Bernard Wasow

Bernard Wasow is a senior fellow at the Century Foundation and has worked for the New York Federal Reserve Bank and the Ford Foundation.

Recent Articles

Chile Con Economy?

In the early days of the U.S. debate about Social Security privatization, advocates would regularly trot out Latin America, Chile in particular, as the region that did it right, the model that the United States should learn from. Recently, though, this dog and pony have remained backstage, in spite of the Bush administration's current tour to promote private accounts. Unfortunately for the privatizers, the World Bank, one of the primary drivers of pension reform in Latin America, has backed away from its earlier enthusiasm. In a remarkable, if carefully guarded, retreat, the bank published a report in late 2004 that owns up to deep problems in the reforms that it pushed for a decade earlier. It is worth looking at these problems before we bring them on ourselves. In the 1990s, the World Bank persuaded Chile, Peru, Colombia, Argentina, Mexico, and six other Latin American countries to reduce public pensions financed by current taxes in favor of mandatory private saving accounts...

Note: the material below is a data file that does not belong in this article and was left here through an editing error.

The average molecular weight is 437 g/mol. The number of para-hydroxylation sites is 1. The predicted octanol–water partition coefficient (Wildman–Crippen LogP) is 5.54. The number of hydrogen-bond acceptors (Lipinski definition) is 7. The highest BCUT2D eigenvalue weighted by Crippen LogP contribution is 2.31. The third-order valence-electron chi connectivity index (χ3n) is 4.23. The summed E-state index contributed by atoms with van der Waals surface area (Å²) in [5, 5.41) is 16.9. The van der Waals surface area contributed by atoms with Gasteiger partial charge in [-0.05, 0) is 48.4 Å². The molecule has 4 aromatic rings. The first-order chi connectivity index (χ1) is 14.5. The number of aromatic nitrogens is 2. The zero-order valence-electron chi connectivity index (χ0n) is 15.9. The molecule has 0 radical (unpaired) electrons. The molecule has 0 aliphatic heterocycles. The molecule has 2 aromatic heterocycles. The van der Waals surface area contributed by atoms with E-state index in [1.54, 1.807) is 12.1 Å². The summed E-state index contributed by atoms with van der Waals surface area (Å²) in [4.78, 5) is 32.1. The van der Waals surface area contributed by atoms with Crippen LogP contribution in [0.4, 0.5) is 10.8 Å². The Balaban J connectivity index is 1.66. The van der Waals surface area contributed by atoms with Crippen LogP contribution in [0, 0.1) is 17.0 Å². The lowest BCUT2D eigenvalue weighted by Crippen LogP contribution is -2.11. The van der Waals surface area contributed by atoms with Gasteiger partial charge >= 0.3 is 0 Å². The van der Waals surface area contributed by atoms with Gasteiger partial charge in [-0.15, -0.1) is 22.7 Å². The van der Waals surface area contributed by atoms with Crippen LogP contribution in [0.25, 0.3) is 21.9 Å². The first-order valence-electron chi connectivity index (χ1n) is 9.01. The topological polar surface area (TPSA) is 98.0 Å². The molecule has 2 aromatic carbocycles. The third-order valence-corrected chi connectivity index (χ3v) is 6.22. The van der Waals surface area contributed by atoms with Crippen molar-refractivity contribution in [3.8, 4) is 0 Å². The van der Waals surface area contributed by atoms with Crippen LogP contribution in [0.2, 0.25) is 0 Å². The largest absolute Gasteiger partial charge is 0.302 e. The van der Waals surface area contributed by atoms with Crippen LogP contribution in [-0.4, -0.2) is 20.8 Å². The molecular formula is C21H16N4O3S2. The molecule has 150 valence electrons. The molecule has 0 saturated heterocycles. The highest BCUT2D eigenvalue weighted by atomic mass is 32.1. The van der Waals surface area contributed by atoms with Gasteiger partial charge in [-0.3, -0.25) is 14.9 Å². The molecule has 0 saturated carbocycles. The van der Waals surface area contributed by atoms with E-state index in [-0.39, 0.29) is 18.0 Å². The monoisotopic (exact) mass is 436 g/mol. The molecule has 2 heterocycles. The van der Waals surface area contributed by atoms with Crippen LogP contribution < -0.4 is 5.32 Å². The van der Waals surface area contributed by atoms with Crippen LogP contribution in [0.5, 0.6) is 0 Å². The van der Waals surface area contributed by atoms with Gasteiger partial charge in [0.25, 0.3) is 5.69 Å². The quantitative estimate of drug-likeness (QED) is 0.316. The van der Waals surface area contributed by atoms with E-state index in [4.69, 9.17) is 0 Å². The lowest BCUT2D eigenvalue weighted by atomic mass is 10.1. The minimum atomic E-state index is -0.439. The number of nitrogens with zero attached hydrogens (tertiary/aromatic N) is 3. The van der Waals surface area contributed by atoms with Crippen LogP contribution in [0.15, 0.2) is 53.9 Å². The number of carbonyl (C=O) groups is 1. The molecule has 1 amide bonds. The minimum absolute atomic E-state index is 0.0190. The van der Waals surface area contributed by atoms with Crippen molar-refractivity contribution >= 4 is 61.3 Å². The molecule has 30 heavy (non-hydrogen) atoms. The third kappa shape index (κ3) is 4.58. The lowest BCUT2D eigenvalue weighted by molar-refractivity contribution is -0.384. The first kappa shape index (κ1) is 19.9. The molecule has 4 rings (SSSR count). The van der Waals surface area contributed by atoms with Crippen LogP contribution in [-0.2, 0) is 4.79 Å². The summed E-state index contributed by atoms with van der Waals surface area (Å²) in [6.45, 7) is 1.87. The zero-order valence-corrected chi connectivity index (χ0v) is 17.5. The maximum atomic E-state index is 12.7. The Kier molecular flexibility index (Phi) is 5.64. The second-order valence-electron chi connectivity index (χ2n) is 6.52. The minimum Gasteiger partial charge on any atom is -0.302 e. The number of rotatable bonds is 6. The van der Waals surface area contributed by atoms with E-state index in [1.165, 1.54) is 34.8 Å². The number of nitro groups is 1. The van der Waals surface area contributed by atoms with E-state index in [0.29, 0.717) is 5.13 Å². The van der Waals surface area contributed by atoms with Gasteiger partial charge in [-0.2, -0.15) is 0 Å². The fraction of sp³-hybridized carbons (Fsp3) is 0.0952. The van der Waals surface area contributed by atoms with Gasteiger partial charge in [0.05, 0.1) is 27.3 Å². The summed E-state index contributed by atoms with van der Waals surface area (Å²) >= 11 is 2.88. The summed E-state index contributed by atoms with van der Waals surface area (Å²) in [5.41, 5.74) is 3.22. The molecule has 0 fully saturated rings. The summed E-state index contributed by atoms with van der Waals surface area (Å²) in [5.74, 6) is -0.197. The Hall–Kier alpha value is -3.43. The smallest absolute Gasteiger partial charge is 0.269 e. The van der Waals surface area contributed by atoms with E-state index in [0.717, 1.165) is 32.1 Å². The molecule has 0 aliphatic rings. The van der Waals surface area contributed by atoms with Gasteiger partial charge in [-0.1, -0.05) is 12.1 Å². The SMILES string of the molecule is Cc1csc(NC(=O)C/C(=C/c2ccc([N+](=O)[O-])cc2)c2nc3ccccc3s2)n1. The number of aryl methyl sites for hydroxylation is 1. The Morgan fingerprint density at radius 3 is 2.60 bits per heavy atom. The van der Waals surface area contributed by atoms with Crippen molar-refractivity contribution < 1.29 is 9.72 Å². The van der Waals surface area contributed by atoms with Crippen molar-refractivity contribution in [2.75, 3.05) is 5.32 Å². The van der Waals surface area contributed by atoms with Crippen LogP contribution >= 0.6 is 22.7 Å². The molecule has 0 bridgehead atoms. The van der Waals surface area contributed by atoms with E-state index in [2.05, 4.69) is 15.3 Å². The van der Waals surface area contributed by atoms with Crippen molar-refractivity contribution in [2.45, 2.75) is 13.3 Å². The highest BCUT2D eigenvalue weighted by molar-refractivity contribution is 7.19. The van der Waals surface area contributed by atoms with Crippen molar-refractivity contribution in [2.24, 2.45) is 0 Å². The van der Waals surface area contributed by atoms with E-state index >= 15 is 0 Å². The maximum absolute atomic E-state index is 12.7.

Private Eyes

When it comes to pensions, President Bush's administration seems to practice a strange double standard: Private pensions are assumed to be superior to the current system simply because they are, well, private. And so the president has stuck adamantly to the line that the solution to Social Security's perceived problems is privatization. But in reality, Social Security is far from crisis. And the private-pension system is in serious trouble. When the government reports the numbers for Social Security in great detail every year, it uses consistently conservative methods; we can be as confident in these numbers as in any long-run forecast. The board of trustees charged with overseeing the system reports that benefits can be paid in full for 40 more years -- and, after that, more than 70 percent of promised benefits can be paid. By contrast, the numbers for private pension funding are not consistent, year to year or company to company. Unlike Social Security, companies have wide latitude...